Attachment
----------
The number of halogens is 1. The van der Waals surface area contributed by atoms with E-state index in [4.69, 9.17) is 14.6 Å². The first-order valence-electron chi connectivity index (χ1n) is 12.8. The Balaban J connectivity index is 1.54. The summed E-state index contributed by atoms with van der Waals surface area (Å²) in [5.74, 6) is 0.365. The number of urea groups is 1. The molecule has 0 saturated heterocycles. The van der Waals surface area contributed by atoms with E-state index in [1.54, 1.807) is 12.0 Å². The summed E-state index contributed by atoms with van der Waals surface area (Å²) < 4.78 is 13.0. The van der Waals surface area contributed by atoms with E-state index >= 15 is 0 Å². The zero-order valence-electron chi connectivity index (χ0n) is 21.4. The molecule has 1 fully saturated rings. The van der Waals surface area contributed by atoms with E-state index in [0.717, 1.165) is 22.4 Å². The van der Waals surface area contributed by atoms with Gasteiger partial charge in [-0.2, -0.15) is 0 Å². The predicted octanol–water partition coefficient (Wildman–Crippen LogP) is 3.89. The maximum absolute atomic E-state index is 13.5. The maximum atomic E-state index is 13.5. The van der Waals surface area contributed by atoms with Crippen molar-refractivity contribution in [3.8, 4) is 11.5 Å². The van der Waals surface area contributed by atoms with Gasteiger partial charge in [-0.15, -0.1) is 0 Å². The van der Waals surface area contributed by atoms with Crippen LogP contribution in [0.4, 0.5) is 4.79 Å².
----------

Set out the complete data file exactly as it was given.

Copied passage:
The number of halogens is 1. The van der Waals surface area contributed by atoms with E-state index in [4.69, 9.17) is 14.6 Å². The first-order valence-electron chi connectivity index (χ1n) is 12.8. The Balaban J connectivity index is 1.54. The summed E-state index contributed by atoms with van der Waals surface area (Å²) in [5.74, 6) is 0.365. The number of urea groups is 1. The molecule has 0 saturated heterocycles. The van der Waals surface area contributed by atoms with E-state index in [1.54, 1.807) is 12.0 Å². The summed E-state index contributed by atoms with van der Waals surface area (Å²) < 4.78 is 13.0. The van der Waals surface area contributed by atoms with E-state index >= 15 is 0 Å². The zero-order valence-electron chi connectivity index (χ0n) is 21.4. The molecule has 1 fully saturated rings. The van der Waals surface area contributed by atoms with E-state index in [0.717, 1.165) is 22.4 Å². The van der Waals surface area contributed by atoms with Gasteiger partial charge in [-0.2, -0.15) is 0 Å². The predicted octanol–water partition coefficient (Wildman–Crippen LogP) is 3.89. The maximum absolute atomic E-state index is 13.5. The maximum atomic E-state index is 13.5. The van der Waals surface area contributed by atoms with Crippen molar-refractivity contribution in [3.8, 4) is 11.5 Å². The van der Waals surface area contributed by atoms with Gasteiger partial charge in [-0.15, -0.1) is 0 Å². The van der Waals surface area contributed by atoms with Crippen LogP contribution in [0.4, 0.5) is 4.79 Å².